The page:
TOKYO — Simone Biles had left the floor of the Ariake Gymnastics Center. She’d just vastly underperformed on an opening rotation vault and then told her teammates she didn’t think she could mentally continue without hurting the team.
The entire gameplan for the Americans in holding off the Russians securing gold in the women's team competition was suddenly in flux.
Biles, being Biles, was set to compete in all four disciplines that make up the team competition — vault, uneven bars, balance beam and floor. Now someone would have to fill in. In the Olympics, three of each country's four athletes participate and each score counts. The Russians, in part due to Biles poor vault, were already holding a commanding lead.
When Biles reemerged, she approached her teammates. She was withdrawing due to an inability to focus due to mental health concerns.
“I’m sorry,” Biles said. “I love you guys, but you’re going to be just fine. You’ve trained your whole lives for this. You’ll be fine.”
Just like that the greatest of all time was relegated to cheerleader status.
And Jordan Chiles, a 20-year-old from Vancouver, Washington, was unexpectedly up … thrown into the bars without any advance notice.
“When I was told I had to put my grips on I was like, ‘OMG,’ ” Chiles said of the wraps that gymnasts use on the uneven bars. “‘Oh, great. This is it. Oh, man.’ ”
Then — OMG — she delivered a crisp, clean routine that judges awarded a 14.166, enough to keep the Americans on pace to win the silver medal they would.
Once Biles scored so low on her vault, the chance at beating the Russians for gold was remote. The silver though, was very much still theres for the taking.
The story of the team competition will always be of Biles choosing to step away in mid-competition. However, it is also about the teammates — Chiles and two Minnesotans, Sunisa Lee and Grace McCallum — that stepped up in her absence, soaked in her encouragement and coaching, and delivered a second-place finish in the most pressurized and unusual meet of their life.
“We were all so stressed,” Lee said. “She’s ’friggin Simone Biles. She carries the team basically. When we had to step up to the plate and do what we had to do it was very stressful.”
They came together though. Supporting each other. Pushing each other. Believing in each other. And they leaned back on skills honed from years of lonely hours in far off gyms. If Simone Biles believed them, believed they could perform better than her, then who were they to argue?
Chiles would replace Biles on bars and beam. Lee would take over on floor. McCallum would continue to compete in everything. It was all on the fly.
Lee, for example, hadn’t bothered to warm up physically or mentally at all on the floor before the meet.
“I was planning on not doing floor, so I was like, ‘OK?’ ” Lee said later with a laugh. “And I did a few [practice] turns and when I had to go out there and do it I just did what I did.”
She scored a more than respectable 13.666.
She’s talented — she’s a contender for gold in the all-around Thursday night, especially if Biles doesn’t compete (no determination as of yet). Still, the Olympic team finals?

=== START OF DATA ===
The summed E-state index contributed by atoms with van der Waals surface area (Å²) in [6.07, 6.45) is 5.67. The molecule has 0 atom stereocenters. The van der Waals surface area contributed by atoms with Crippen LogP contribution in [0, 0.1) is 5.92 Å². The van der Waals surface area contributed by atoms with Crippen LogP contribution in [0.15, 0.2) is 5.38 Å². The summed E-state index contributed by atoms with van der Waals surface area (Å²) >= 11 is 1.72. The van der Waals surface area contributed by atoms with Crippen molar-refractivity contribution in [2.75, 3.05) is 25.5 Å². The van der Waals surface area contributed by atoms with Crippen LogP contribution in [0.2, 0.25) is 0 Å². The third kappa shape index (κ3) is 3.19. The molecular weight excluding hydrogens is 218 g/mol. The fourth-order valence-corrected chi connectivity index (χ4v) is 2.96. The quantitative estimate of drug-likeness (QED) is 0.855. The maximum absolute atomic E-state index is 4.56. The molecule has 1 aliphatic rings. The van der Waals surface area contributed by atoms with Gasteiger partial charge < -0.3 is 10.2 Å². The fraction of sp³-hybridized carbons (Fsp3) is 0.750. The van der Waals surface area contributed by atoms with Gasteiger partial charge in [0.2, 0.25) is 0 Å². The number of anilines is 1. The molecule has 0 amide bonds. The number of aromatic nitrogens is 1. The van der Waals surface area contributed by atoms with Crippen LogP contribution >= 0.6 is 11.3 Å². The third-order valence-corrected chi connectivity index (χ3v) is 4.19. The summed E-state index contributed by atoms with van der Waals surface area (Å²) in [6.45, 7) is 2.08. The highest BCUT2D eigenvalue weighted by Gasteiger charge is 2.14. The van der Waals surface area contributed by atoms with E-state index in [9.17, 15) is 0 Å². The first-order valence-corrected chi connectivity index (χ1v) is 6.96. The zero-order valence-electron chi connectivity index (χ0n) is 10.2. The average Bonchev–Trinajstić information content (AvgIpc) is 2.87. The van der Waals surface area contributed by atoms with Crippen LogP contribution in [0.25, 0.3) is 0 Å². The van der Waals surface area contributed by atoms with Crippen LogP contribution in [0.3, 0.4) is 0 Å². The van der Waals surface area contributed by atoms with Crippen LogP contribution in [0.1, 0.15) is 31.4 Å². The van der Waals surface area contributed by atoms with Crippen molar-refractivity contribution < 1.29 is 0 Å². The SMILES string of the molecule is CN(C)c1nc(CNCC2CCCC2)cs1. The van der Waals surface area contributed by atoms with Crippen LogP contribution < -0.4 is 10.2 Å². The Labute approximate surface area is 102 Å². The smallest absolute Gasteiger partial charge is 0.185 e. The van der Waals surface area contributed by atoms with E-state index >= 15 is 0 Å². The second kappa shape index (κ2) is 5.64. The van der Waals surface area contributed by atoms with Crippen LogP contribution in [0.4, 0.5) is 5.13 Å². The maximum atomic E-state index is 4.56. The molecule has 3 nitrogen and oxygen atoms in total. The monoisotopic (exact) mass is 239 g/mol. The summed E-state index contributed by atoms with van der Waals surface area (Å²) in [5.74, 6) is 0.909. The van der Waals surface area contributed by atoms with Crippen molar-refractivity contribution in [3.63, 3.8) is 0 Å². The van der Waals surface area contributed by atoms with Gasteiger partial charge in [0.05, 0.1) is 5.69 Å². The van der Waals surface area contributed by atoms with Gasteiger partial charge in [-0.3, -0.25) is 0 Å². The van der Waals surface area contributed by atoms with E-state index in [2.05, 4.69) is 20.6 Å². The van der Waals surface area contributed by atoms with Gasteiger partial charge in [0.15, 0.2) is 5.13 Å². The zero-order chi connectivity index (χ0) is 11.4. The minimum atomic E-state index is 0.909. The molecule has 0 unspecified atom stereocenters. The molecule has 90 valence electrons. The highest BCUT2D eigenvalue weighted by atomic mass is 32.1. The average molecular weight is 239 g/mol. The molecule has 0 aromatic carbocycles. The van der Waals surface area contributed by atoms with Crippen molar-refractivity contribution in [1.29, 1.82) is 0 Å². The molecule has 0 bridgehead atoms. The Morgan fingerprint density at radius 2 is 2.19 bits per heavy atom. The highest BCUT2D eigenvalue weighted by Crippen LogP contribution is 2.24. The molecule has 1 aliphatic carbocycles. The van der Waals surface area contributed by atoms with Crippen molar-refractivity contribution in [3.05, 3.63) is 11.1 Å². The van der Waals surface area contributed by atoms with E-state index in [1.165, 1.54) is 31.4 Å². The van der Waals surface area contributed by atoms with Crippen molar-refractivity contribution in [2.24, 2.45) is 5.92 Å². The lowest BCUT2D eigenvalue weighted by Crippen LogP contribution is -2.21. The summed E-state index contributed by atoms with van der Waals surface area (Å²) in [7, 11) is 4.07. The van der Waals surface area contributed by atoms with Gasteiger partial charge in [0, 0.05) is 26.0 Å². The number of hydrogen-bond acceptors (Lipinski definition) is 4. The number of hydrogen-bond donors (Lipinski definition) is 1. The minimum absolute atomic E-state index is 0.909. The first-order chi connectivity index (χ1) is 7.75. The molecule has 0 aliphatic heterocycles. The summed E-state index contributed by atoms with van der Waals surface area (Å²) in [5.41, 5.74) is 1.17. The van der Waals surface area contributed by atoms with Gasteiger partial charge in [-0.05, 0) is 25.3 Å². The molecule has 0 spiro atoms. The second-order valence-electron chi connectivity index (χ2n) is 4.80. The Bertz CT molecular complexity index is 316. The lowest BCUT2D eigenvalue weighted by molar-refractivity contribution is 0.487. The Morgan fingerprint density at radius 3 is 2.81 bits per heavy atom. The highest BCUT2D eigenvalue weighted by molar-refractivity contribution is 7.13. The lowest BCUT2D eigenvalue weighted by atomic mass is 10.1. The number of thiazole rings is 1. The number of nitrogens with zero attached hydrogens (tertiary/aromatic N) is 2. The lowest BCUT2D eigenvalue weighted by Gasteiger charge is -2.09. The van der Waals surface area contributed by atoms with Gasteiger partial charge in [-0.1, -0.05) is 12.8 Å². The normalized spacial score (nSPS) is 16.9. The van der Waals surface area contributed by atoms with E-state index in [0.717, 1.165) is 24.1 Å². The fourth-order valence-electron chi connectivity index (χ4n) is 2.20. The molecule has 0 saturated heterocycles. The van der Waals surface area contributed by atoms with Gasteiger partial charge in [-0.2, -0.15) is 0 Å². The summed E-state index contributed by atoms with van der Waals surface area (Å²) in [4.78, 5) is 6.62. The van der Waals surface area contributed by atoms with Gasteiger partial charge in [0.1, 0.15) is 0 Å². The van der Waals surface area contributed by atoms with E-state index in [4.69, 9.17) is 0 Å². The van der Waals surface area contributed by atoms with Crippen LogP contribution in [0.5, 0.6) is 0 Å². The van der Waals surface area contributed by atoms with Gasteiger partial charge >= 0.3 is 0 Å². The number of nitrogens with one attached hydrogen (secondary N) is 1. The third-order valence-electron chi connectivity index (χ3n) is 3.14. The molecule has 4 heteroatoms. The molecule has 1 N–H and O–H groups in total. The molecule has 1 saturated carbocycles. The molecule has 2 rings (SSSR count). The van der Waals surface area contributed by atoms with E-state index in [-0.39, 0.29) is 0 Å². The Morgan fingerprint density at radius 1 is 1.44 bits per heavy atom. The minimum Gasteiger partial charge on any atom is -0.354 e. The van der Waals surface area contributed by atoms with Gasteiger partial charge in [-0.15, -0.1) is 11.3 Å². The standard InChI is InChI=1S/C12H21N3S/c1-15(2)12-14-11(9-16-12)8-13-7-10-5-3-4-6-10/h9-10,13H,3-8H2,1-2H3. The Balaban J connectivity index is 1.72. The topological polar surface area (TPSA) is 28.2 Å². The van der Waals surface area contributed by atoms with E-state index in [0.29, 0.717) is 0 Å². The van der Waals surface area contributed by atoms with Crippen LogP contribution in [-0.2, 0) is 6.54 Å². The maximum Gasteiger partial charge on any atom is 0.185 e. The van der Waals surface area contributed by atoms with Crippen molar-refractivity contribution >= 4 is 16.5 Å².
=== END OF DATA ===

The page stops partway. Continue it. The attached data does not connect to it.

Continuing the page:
“She is amazing,” Biles said. “She had a 30-second touch [amount of practice time], which just shows you how amazing and well trained she is and how brave and smart she is when she does train.”
Chiles was also solid on beam, delivering a 13.433. It wasn’t what peak Simone Biles would deliver, but it was likely better than the Simone of Tuesday night would have. Biles certainly thought that.
“I’m not in the right headspace,” Biles said. “I’m not going to lose a medal for this country and for these girls. They worked too hard. … I didn't want to go into any of the other events not-believing in myself. So I thought it was better to take a step back and let these other girls do the job.
“And they did.”
It wasn’t enough to catch a very strong Russian team that ran away with the competition by 3.432 points. But the Americans secured silver by holding off Great Britain by a sizable 2.0 margin.
“I’m very proud of us,” Lee said.
“We did this together,” Chiles said.
Afterward, you couldn’t tell any of the Americans they weren’t winners. Three young women who showed up here as Simone Biles' teammates were suddenly the second-best group in the world.
“They were definitely some big shoes [we] had to fill,” Chiles said, laughing.
Most of their thoughts were with their friend. They had seen the stress and pressure build up by living and training with Biles here.
“She is basically all of our idols,” Lee said. “She’s my idol. To see her go out like that is kind of sad because I feel like these Olympic Games are hers.”
“They are all of ours,” Biles said, jumping in.
Here in a back interview area of the gymnastics hall, Biles laughed and put her arm around Lee, the way Lee had earlier when Biles broke down in tears speaking to the media. Any suggestion that anyone let anyone else down on this team just wasn’t reality.
“We’ll just take this medal and cherish it forever,” Biles said. “This medal is all these girls. I did nothing.”
No, the others weren’t going to stand for that. This was Simone’s silver, too.
“We did this for her,” Chiles said. “We didn’t just do this for ourselves, we did it for her.”
“They get a gold-medal from me,” Biles said.
They soon walked out, with a medal none of them anticipated, won in a way none of them could have imagined or will ever forget.
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